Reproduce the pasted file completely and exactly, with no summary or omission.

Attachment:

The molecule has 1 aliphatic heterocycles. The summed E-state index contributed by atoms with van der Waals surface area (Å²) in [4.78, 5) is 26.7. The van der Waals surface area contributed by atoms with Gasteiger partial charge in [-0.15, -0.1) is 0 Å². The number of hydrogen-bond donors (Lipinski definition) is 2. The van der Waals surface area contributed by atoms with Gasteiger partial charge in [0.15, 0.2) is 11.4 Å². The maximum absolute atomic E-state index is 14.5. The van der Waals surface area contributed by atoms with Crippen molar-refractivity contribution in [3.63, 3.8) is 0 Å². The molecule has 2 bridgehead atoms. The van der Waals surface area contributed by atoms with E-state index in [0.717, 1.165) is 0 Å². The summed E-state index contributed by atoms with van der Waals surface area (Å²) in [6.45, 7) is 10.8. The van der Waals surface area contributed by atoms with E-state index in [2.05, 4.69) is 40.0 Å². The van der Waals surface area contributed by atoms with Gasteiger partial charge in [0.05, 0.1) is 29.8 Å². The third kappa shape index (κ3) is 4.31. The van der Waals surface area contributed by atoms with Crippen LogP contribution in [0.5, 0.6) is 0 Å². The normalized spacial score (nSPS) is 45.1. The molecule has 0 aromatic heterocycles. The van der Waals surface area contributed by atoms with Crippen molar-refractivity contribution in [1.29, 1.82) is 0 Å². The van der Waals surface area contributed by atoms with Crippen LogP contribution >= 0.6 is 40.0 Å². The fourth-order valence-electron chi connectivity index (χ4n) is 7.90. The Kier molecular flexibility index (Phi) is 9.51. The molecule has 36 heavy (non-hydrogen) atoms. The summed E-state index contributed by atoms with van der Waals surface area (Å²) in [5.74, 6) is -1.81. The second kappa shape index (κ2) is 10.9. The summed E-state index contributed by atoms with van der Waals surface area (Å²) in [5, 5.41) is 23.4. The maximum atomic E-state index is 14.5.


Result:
The molecule has 1 aliphatic heterocycles. The summed E-state index contributed by atoms with van der Waals surface area (Å²) in [4.78, 5) is 26.7. The van der Waals surface area contributed by atoms with Gasteiger partial charge in [-0.15, -0.1) is 0 Å². The number of hydrogen-bond donors (Lipinski definition) is 2. The van der Waals surface area contributed by atoms with Gasteiger partial charge in [0.15, 0.2) is 11.4 Å². The maximum absolute atomic E-state index is 14.5. The van der Waals surface area contributed by atoms with Crippen molar-refractivity contribution in [3.63, 3.8) is 0 Å². The molecule has 2 bridgehead atoms. The van der Waals surface area contributed by atoms with E-state index in [0.717, 1.165) is 0 Å². The summed E-state index contributed by atoms with van der Waals surface area (Å²) in [6.45, 7) is 10.8. The van der Waals surface area contributed by atoms with E-state index in [2.05, 4.69) is 40.0 Å². The van der Waals surface area contributed by atoms with Gasteiger partial charge in [0.05, 0.1) is 29.8 Å². The third kappa shape index (κ3) is 4.31. The van der Waals surface area contributed by atoms with Crippen LogP contribution in [0.5, 0.6) is 0 Å². The normalized spacial score (nSPS) is 45.1. The molecule has 0 aromatic heterocycles. The van der Waals surface area contributed by atoms with Crippen molar-refractivity contribution in [1.29, 1.82) is 0 Å². The van der Waals surface area contributed by atoms with Crippen LogP contribution >= 0.6 is 40.0 Å². The fourth-order valence-electron chi connectivity index (χ4n) is 7.90. The Kier molecular flexibility index (Phi) is 9.51. The molecule has 36 heavy (non-hydrogen) atoms. The summed E-state index contributed by atoms with van der Waals surface area (Å²) in [5.74, 6) is -1.81. The second kappa shape index (κ2) is 10.9. The summed E-state index contributed by atoms with van der Waals surface area (Å²) in [5, 5.41) is 23.4. The maximum atomic E-state index is 14.5.